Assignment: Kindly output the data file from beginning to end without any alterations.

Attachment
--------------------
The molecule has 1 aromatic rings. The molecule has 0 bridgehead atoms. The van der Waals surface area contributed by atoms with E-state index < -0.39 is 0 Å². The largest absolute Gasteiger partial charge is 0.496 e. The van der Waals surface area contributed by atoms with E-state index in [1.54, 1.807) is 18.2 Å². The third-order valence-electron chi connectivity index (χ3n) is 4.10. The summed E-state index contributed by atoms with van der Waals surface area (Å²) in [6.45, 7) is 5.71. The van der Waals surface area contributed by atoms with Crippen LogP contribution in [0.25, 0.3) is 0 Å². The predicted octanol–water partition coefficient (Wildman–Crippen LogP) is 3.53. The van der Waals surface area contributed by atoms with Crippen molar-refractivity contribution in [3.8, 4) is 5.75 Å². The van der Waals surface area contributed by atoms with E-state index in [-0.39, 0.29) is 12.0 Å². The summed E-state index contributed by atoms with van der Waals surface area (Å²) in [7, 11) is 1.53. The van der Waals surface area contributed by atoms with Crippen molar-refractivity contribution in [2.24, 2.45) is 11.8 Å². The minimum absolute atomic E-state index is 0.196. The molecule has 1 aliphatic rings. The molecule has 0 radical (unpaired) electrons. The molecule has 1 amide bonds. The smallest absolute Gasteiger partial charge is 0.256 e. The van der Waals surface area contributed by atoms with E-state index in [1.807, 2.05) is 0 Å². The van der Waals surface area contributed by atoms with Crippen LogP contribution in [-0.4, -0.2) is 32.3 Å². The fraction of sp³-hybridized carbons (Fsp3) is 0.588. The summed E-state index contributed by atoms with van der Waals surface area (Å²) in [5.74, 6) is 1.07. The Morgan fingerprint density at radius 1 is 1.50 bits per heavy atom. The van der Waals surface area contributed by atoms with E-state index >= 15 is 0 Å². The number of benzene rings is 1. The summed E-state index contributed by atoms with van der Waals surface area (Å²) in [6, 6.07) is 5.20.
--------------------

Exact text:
The molecule has 1 aromatic rings. The molecule has 0 bridgehead atoms. The van der Waals surface area contributed by atoms with E-state index < -0.39 is 0 Å². The largest absolute Gasteiger partial charge is 0.496 e. The van der Waals surface area contributed by atoms with E-state index in [1.54, 1.807) is 18.2 Å². The third-order valence-electron chi connectivity index (χ3n) is 4.10. The summed E-state index contributed by atoms with van der Waals surface area (Å²) in [6.45, 7) is 5.71. The van der Waals surface area contributed by atoms with Crippen LogP contribution in [0.25, 0.3) is 0 Å². The predicted octanol–water partition coefficient (Wildman–Crippen LogP) is 3.53. The van der Waals surface area contributed by atoms with Crippen molar-refractivity contribution in [3.8, 4) is 5.75 Å². The van der Waals surface area contributed by atoms with E-state index in [-0.39, 0.29) is 12.0 Å². The summed E-state index contributed by atoms with van der Waals surface area (Å²) in [7, 11) is 1.53. The van der Waals surface area contributed by atoms with Crippen molar-refractivity contribution in [2.24, 2.45) is 11.8 Å². The minimum absolute atomic E-state index is 0.196. The molecule has 1 aliphatic rings. The molecule has 0 radical (unpaired) electrons. The molecule has 1 amide bonds. The smallest absolute Gasteiger partial charge is 0.256 e. The van der Waals surface area contributed by atoms with E-state index in [1.807, 2.05) is 0 Å². The van der Waals surface area contributed by atoms with Crippen LogP contribution in [-0.4, -0.2) is 32.3 Å². The fraction of sp³-hybridized carbons (Fsp3) is 0.588. The summed E-state index contributed by atoms with van der Waals surface area (Å²) in [5.74, 6) is 1.07. The Morgan fingerprint density at radius 1 is 1.50 bits per heavy atom. The van der Waals surface area contributed by atoms with E-state index >= 15 is 0 Å². The number of benzene rings is 1. The summed E-state index contributed by atoms with van der Waals surface area (Å²) in [6, 6.07) is 5.20.